Will Crowdsourcing Help Catch the Boston Marathon Bomber?
The omnipresence of smartphones and the ubiquity of social media outlets has lead a prominent media consultant to predict that the perpetrator of the Boston Marathon explosions may be caught by the internet.
Cooke's tweets got me thinking. I was blogging about the explosion within the first fifteen minutes of the event after the bulletin came into the newsroom. Twitter, YouTube, Vine, and Instagram were the first places I went to check for images and video from those who happened to be there.
Indeed it was the Twitter feeds from those who just happened to be in downtown Boston who provided some of the most riveting coverage from the scene. Take this example of tweets from a marketing executive, @brm90, who happened to be in a building just above where the first bombing occurred.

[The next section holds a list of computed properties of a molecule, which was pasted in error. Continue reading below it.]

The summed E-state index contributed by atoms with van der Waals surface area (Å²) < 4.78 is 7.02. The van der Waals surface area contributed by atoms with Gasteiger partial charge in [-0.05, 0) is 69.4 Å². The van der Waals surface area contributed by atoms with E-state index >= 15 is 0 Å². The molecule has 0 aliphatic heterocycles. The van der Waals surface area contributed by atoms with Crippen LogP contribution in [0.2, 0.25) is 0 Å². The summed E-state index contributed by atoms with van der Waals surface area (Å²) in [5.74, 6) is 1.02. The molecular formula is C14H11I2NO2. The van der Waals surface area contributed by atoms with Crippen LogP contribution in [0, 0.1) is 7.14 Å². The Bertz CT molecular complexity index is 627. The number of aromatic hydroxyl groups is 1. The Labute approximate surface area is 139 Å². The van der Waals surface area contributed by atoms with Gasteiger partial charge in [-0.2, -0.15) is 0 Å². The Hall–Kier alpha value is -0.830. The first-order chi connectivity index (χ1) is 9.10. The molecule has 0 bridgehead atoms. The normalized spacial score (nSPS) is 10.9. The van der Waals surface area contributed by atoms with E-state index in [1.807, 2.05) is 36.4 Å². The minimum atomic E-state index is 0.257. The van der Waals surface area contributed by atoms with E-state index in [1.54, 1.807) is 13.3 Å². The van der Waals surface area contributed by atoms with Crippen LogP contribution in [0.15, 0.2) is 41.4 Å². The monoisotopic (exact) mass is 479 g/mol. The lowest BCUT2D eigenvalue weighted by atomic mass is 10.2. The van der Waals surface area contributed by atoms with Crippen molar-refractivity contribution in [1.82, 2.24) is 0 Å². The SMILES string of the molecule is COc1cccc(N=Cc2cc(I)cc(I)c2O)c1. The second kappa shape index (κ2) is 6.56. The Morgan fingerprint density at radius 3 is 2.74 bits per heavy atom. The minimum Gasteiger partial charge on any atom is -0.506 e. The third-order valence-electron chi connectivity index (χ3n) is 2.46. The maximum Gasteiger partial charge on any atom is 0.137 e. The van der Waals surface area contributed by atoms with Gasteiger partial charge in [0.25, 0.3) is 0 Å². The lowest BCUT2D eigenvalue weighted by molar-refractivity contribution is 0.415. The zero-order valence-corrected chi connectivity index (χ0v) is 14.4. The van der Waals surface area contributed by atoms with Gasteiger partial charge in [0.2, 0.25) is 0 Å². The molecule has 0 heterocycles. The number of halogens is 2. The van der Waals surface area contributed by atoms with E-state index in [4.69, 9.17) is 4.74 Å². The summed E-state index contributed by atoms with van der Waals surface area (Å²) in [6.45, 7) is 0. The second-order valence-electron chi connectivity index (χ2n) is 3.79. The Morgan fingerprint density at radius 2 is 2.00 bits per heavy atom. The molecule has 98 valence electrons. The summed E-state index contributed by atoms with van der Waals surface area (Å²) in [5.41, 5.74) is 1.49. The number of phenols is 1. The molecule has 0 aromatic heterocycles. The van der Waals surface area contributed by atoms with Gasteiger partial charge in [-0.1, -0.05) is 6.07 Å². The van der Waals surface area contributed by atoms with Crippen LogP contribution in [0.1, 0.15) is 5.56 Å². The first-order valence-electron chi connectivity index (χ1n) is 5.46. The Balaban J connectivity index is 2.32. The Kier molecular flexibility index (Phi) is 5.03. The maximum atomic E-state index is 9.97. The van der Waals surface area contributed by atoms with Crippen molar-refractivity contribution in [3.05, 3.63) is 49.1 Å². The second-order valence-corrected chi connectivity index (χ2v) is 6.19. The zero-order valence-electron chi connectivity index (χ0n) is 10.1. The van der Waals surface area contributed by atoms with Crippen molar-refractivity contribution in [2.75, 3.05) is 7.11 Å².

With hundreds of witnesses in the vicinity all armed with cameras on their phones snapping shots and rolling video of the race action at the finish line, this may turn out to be one of the most amateur-documented crime scene in history.
As the dust was still settling on Boylston Street, an intriguing image popped up on Twitter. Shared by the activist group Anonymous, the photo shows a man on the roof of a building directly above where the first bomb exploded. Who was the man: maintenance worker, media member, race official? Or someone with a sinister intent.
The Anonymous post was retweeted more than 22 thousand times as of Monday evening. This is the crowdsourced gumshoeing Cooke predicts.
It's images like the man on the roof and others, still out in the ether, showing someone acting oddly or fleeing from the scene, that will be poured over by not only the FBI and law enforcement agencies but also the internet community.
Who knows, maybe your cellphone captured the image that brings justice to Boston and her victims. As Cooke hashtags, #SomeoneSawSomething.